Paul Scheer sheds some light on The Room, lets us in on a secret in The Disaster Artist, and answers your questions. Plus, we explore the origins of midnight movies and take a look at IMDb's Top 10 Stars of 2017.
At South Korea's border with the North, troops guard the coast. Each bullies those ranking beneath him; tensions are high. PFC Kang and his friend Private Kim are on patrol when drinking ... See full summary »
On a fishing boat at sea, a 60-year old man has been raising a girl since she was a baby. It is agreed that they will get married on her 17th birthday, and she is 16 now. They live a quiet and secluded life, renting the boat to day fishermen and practicing strange divination rites. Their life changes when a teenage student comes aboard...
Romances end in blood and the frail hopes of individuals are torn apart in a vile karmic continuity of colonialism, civil war and occupation. After surviving Japanese colonization, Korea ... See full summary »
What exactly is this? A movie? A documentary? A video diary? If you are looking for entertainment, then this is definitely not it. As with most of his work, Kim Ki-Duk is not into mass market Hollywood style.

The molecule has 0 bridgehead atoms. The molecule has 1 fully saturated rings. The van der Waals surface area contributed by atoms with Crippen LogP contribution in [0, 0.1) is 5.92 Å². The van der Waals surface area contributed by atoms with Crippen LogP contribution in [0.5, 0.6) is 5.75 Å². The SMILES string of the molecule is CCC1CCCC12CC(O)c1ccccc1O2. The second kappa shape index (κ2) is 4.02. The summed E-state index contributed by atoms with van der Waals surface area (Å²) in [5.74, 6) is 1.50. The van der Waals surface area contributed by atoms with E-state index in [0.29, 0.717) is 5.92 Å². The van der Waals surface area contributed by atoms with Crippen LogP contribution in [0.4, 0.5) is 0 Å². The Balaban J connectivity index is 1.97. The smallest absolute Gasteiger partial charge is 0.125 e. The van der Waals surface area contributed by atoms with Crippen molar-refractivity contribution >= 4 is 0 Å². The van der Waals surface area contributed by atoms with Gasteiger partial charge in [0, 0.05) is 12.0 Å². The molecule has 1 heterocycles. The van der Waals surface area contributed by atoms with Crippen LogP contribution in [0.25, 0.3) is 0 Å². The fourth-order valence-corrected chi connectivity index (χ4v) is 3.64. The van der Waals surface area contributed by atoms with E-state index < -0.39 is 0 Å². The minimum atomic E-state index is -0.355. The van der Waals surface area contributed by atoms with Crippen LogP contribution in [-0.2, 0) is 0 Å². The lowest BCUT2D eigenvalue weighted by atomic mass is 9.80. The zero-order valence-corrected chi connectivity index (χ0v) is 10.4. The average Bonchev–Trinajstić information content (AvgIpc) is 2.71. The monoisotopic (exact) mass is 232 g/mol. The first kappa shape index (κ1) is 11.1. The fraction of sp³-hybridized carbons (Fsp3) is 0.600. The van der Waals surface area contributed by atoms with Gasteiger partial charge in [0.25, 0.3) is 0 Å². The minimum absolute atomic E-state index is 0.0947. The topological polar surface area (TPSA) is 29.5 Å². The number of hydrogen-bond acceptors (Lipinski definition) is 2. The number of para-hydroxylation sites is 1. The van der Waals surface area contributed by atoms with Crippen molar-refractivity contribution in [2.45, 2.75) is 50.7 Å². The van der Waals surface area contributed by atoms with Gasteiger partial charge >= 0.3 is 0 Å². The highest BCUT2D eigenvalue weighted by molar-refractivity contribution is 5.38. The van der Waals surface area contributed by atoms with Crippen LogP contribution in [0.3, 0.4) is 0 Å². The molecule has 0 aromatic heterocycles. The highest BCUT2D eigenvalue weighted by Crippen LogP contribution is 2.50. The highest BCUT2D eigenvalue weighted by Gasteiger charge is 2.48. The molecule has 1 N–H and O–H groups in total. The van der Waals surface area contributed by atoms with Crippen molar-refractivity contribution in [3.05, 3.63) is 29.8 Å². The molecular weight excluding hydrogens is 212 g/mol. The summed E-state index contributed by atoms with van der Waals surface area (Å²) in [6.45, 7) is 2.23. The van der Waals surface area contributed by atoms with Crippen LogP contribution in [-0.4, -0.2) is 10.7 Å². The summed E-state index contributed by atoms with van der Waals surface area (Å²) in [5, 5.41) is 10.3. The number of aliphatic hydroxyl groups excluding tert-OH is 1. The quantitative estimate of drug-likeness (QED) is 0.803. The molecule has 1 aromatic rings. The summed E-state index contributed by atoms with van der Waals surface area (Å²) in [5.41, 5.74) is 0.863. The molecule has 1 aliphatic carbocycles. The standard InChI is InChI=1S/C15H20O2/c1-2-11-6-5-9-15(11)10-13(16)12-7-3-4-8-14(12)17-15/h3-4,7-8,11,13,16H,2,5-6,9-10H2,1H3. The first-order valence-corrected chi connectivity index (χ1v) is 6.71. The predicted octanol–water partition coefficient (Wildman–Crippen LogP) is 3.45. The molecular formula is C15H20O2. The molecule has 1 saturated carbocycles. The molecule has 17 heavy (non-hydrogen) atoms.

Watching this piece is like an inspection of a self-portrait of Rembrandt or van Gogh. The artist goes into seclusion. He takes a long hard look in the mirror, preens himself, then strips away his id bit by bit. He examines the parts in minutiae, bewildered. He wails as he could not make any sense of it. He creates an alter ego, a shadow. He cross examines himself; playing both the cool detachment as well as the devil's advocate. In between, he consoles himself by singing the Korean folk song Arirang as a wolf would bray at the full moon. During his lucid moments, he is the calm director / editor in post-production. He checks each take critically, wondering how he can put it back together into a singular entity again. Bit by bit, splice by splice, over three years, he came out with this "movie".
Like any self-portrait, this "movie" does not show Kim Ki-duk, the entire person. It is just a fleeting capture of the artist at that moment; as a Picasso in his Blue Period is not a summation of Picasso the person.
A portrait has no meaning, relevance, if you have not seen any of the artist's endeavours. But once you have been touched by their struggle, curiosity will be pipped. Why did he do the things he does? Where did he gets it? How did he do it?
After many soul searching encounters with the numerous self- portraits of Rembrandt and van Gogh, I now look forward to another Arirang moment with Kim Ki-duk. It may not be pleasant but I am sure it will be an experience.
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